Review: C. Crane FM Transmitter
Pros: Digital quartz tuner and long battery life.
Cons: AM radio quality. Don’t fiddle with it in traffic! Reception range limited for in home use.
Since the advent of affordable, portable MP3 players there have been limited solutions about how to best play tunes in your car. Sure, you could get a cassette deck adapter but if you’re like me your vehicle doesn’t have a cassette deck. Enter the C. Crane Digital FM transmitter.
The C. Crane is like having a tiny digital FM stereo radio station roughly 5” by 5” square. The unassuming black case houses a no-nonsense method to broadcast your iPod through your car stereo, without the need of special adapters or wiring your own FM modulator through the car antenna.
Operation instructions are fairly straightforward:
- Push the red power button on the C. Crane FM Transmitter.
- Attach the stereo-mini plug into the iPod or any portable MP3 player (I use a laptop).
- Set the digital quartz tuner to an unused frequency.
- Adjust the volume on the transmitter’s thumbwheel.
- Start cruising.
Most of the personal FM transmitters on the market gives you only a few preset FM frequencies to choose from or a clumsy frequency thumbwheel that easily drifts off the desired channel and fades. The C. Crane transmitter gives you a bonafide digital quartz tuner to lock in any frequency on the FM dial from 87.7 to 107.9. That’s a big plus. Of course, you still have to find a blank (unused) space on the FM dial for best results.
If you’re on a long interstate car trip, you’ll have to change frequencies a few times (especially when traveling through big cities) to get the best reception (Be careful in traffic!). The transmitter also includes a retractable antenna to improve the signal. One small snag though…the signal doesn’t seem to transmit very far if you’re trying to send music from one room to another.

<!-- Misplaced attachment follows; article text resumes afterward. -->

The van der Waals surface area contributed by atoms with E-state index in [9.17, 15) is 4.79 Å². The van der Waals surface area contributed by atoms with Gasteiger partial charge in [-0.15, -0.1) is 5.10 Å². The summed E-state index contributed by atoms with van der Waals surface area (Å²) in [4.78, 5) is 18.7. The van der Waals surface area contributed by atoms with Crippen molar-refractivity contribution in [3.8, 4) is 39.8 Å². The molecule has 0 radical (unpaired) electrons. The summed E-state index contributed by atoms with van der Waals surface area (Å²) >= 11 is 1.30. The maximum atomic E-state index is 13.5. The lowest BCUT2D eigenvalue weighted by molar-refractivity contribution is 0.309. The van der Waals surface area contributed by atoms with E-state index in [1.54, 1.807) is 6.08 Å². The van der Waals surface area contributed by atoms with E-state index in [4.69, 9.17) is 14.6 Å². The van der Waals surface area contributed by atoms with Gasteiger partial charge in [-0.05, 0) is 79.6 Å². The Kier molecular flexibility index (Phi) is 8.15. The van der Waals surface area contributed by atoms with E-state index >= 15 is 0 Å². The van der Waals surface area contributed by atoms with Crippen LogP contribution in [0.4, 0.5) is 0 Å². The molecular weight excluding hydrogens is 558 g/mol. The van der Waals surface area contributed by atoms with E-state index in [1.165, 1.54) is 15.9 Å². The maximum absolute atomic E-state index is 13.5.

The C. Crane FM Transmitter claims a maximum reception range up to 70 feet, but that’s greatly decreased if there are walls between the transmitter and receiver. C. Crane Company suggests a direct line of site, without obstructions for the best reception. I got about 20 feet away from my home stereo receiver before the signal faded with static. But for car trips, it works fabulously.
The best feature of all is something you may not believe - battery life. For example, I make many car trips from my home in Memphis to visit family in New Orleans. That’s a good six hours each way. The two AA batteries supply enough juice to make the roundtrip almost twice. The C. Crane also comes with an AC adapter. If you forget to turn off the unit, it powers off automatically. As an added bonus, the iPod doesn’t have to be near the transmitter because the coiled connector cord can stretch to at least six feet in length.
Pump up the volume
The signal is true FM stereo, but the signal separation (right and left channels) and frequency response are a bit narrow. Plus, the volume is lower than even the strongest FM radio stations on your dial - so you’ll have to turn up the sound on your car stereo to hear the transmitter adequately. Just be ready to turn the volume down quickly if you have to change frequencies (especially in busy traffic). If the sound is distorted, rotate the volume thumbwheel on the side of the transmitter to a lower level. A red LED lights when the transmitted signal is too distorted.
The assets of having a portable FM transmitter with a true digital quartz tuner and long battery time far outweigh the AM quality sound you get from the transmitter. The C. Crane FM transmitter is also a little pricey ($80), but it’s well made and performs better than expected. The only major problem is the juggling you have to perform if you have to change frequencies and volume in traffic. Keep your eyes on the road and pull to the shoulder if you have to make major adjustments. Then you and your car will last much longer than the batteries.